My Search for Purpose by Noell Evans
Right after I graduated college, I thought I knew exactly what career path I wanted to pursue. I had always been interested in politics both foreign and domestic, and I had always been interested in foreign languages and culture, so it seemed a natural and logical conclusion that I pursue a career in foreign policy. I had been so sure of this, even back in middle school. However, my dreams began to falter after my first internship. I worked as an intern for the State Department, and it was nothing like I had imagined. I never got that spirit of purpose I had expected going into the internship. No matter the work I did, it never felt quite right. Nevertheless, I persisted in my goals. I finished my degree in international affairs and graduated with the same expectation of pursuing a career in foreign policy. After my experience in the State Department, I wasn’t particularly interested in that institution. I figured that I would instead be a writer for a think tank. I could make a living of keeping up with foreign politics, something I love, and meaningfully impact foreign policy discourse in the process. However, as I applied for multiple jobs and internships, I once again lacked the inspiration I was looking for. None of it felt right to me.
At this same time I began to develop on my interest in gardening and ecology more broadly. I became more acutely aware of on-the-ground sustainability projects and movements such as regenerative agriculture, land management, and urbanist city planning. I realized that this was the sector I wanted to be in. The work is hands-on and engaging, and more importantly the work is directly and immensely impactful. With the threats of climate change growing exponentially, the work to mitigate impacts and build resilient communities is more important than ever. So, I decided to take a leap of faith and pursue an entirely different career path. I dipped my toes in by starting as a merchandiser at the Lowes garden center. At first glance it wasn’t much, but through that work I was able to learn more about invasive and native plants and pass that knowledge on to customers. Then, I found my current AmeriCorps service position.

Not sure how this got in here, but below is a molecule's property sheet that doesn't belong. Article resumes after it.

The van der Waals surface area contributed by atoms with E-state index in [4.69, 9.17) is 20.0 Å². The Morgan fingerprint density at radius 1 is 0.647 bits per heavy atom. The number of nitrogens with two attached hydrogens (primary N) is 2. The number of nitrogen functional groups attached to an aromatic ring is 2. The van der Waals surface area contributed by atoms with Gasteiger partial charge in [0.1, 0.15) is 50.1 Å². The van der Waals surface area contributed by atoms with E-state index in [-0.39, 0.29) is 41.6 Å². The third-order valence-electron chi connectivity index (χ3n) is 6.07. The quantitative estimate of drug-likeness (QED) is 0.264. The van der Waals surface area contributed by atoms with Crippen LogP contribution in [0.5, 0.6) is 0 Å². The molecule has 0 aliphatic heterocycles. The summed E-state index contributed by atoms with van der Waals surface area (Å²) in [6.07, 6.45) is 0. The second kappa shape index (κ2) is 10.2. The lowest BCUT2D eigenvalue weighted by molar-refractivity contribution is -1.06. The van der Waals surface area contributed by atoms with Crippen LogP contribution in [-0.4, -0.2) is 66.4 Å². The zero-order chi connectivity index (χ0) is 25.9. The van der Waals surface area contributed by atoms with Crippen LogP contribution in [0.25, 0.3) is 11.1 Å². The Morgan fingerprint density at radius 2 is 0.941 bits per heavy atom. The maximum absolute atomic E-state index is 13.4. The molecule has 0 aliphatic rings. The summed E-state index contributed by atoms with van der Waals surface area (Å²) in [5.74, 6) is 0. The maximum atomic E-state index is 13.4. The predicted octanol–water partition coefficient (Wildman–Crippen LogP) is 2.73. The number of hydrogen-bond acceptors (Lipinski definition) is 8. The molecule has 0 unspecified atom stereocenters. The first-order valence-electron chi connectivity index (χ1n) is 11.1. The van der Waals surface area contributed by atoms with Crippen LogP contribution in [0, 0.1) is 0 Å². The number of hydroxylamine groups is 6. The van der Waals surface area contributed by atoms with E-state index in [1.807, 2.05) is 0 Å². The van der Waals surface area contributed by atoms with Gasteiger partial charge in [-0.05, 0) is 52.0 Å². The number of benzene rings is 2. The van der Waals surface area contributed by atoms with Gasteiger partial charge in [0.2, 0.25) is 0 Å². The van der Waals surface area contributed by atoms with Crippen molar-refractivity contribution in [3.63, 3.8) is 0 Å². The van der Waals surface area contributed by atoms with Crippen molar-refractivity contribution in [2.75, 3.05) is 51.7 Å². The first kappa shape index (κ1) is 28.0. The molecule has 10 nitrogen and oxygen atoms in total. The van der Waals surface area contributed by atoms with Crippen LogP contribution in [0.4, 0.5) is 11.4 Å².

It was as if the pieces had finally come together. During my service thus far I’ve been able to be involved directly in the exact work I’ve been looking for. I am currently engaged in a variety of city sustainability projects where I can directly apply my knowledge and expertise. Throughout the process I’ve learned about the key ways in which local governments work, the ins and outs of community engagement and project management, and the unique ecology of the state of Montana. Most importantly, I truly feel like my service is having an impact. Climate change is a daunting threat looming over us with each passing year, and the fear of its impacts and the rage at the critical lack of any serious large-scale action from key players can make anybody want to simply give up. At times it even makes me feel like all of my work is for nothing. But when I’m able to see the fruition of my work, it makes it all worthwhile. Perhaps the worst effects of climate change will come; we’ve already experienced some of its horrors with record heat waves, disrupted seasonal patterns, freak cold snaps, and extreme droughts and flooding. However, I feel even somewhat at ease knowing that I have an active hand in the solution, and even more empowered knowing I have an equally driven team of other resiliency VISTAs and local community members standing with me.